This looks like ordinary spam, however what makes it unique is the use of hexadecimal IPs in the URL to access the pill spam web page. Some URLs that we collected from these pill spam campaigns are defanged and listed here:
These hexadecimal encoded IP addresses, collected at different times during the month of August 2020, decode to a single CIDR block 18.104.22.168/19 which is a block of IPs from USA. We observed that these links appear slightly different using different mail clients. For example, using the Thunderbird mail client, hovering your mouse over the links in these spam messages shows them as a URL starting with an IP address in the status bar. However, the links appear in their hexadecimal IP form in the URL using Microsoft Outlook but copying and pasting these links converts them to the standard IP format in the URL.
Clicking on any of these links opens the victim’s browser. The browser converts the hexadecimal IP to a decimal IP and takes the victim to the webpage hosting the fake pharma site. This site is equipped with an e-commerce gateway to sell these fake pills. We did not proceed with any purchase at the time of writing this blog. You can perform the hex to decimal IP conversion yourself using any tool of your choice. Here is a simple conversion using Cyber Chef
Figure 6: Converting Hexadecimal IP to decimal IP using CyberChef
Analysis of the network flow, from the time the victim clicks on the link until the final landing page is loaded in the victim’s browser, reveals a series of intermediate HTTP 301 and HTTP 302 redirects as shown in the above in Figure 2. An interesting thing to note here is that cybercriminals have employed the infrastructure of Clickbank.com, which is a legit online retail and affiliate service. Cybercriminals are abusing the Clickbank affiliate link service to proxy through to the final landing page of the pharma product being sold.
Final Landing Pages:
For each spam campaign iteration from this botnet, the final landing page follows the same theme from the initial spam message. The final landing pages are designed as marketing and sales portals integrated with third party payment gateways. Each website contained convincing marketing videos and testimonials to lure victims into buying fake pills or pharmaceutical products being sold. An interesting thing to note here is that most of these domains that hosted the final landing pages were registered with the NameCheap domain registrar and were recently registered. Screenshots of some of these websites are shown here.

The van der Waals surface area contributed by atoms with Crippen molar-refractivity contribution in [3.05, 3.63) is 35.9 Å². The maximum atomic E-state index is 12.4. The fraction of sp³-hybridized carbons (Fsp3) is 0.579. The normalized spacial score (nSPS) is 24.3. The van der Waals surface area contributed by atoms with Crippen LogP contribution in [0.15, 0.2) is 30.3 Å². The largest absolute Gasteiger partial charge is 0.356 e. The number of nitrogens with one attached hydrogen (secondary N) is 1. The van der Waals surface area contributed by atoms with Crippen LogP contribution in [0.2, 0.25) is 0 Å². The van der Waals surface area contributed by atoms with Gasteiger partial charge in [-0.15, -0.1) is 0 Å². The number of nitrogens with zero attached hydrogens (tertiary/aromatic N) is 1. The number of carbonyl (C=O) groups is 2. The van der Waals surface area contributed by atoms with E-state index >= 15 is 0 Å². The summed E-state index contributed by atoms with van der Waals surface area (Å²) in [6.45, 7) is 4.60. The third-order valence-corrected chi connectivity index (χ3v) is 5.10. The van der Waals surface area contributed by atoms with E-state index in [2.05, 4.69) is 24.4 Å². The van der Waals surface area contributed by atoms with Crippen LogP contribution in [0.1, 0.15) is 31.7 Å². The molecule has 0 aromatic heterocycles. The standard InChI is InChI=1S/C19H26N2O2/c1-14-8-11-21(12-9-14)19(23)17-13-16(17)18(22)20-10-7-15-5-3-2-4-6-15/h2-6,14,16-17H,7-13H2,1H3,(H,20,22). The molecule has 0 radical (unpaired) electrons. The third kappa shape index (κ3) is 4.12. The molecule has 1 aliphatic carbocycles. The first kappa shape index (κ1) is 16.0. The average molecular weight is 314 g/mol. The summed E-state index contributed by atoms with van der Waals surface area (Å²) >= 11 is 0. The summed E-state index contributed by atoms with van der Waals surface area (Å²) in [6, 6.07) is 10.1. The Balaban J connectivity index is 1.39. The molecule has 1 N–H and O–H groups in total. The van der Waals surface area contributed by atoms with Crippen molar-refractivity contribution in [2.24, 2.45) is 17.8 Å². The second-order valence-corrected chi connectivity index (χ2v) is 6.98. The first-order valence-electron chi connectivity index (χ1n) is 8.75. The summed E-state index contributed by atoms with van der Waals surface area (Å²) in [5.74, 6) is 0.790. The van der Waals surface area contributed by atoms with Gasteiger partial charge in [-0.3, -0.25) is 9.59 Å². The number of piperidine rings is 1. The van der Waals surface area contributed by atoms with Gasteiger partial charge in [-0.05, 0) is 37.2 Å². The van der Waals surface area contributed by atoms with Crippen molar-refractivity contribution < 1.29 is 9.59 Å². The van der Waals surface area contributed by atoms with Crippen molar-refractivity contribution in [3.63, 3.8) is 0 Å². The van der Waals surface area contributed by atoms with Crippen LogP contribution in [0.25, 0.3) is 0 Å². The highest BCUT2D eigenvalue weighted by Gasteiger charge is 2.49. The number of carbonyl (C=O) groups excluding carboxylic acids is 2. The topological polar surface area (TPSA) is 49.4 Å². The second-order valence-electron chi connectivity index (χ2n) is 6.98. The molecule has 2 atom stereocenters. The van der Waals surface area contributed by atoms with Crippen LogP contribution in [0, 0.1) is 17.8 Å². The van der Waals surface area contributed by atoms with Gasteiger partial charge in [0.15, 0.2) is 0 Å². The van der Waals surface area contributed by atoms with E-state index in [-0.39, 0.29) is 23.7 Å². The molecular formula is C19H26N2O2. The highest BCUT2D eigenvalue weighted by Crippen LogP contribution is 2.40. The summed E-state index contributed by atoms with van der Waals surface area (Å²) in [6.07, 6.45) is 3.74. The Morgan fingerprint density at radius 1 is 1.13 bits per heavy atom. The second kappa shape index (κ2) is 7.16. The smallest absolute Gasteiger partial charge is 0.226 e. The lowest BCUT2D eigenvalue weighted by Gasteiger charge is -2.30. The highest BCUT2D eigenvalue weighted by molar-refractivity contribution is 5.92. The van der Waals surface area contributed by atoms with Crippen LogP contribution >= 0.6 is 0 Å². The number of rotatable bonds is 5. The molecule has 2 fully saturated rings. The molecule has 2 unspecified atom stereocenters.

Figure 9: Final landing page of Fake Anti-Fungal drug circulated as spam
Figure 10: Final landing page of Fake pharma drugs
Figure 11: Final landing page of Fake pharma drug circulated as spam
Figure 12: Final landing page of Fake pharma drug circulated as spam
Figure 13: Final landing page of Fake pharma drug circulated as spam
Clicking on “Buy Now” for any product redirects the victim to a legit Clickbank payment gateway page that accepts payment via both Credit Card and PayPal as shown in the figure.
Attempting to pay for an item using phony payment details was unsuccessful as the payment gateway required a legit and active Credit Card to be entered prior to proceeding to the next page. Making a test purchase to see whether any product gets shipped or not was beyond the scope of this research.
Spammers are ever-evolving their methods to evade spam detection systems to deliver spam to victims. One spamming group recently started using URLs containing hexadecimal encoded IPs embedded in spam messages for their fake pharma spam campaigns in an event to evade spam detection systems and URL blocklists. The URLs point to spammer-controlled infrastructure that redirects victims to semi-legit online retailers and marketing company infrastructure that finally redirects to the final website selling fake pills, medicine, and health products. These fake pharma sites are hosted on domains that have been recently purchased.
Trustwave Secure Email Gateway (SEG) detects these spam messages. We advise all users to look closely at all URLs before clicking, and especially those URLs that do not conform to typical formats.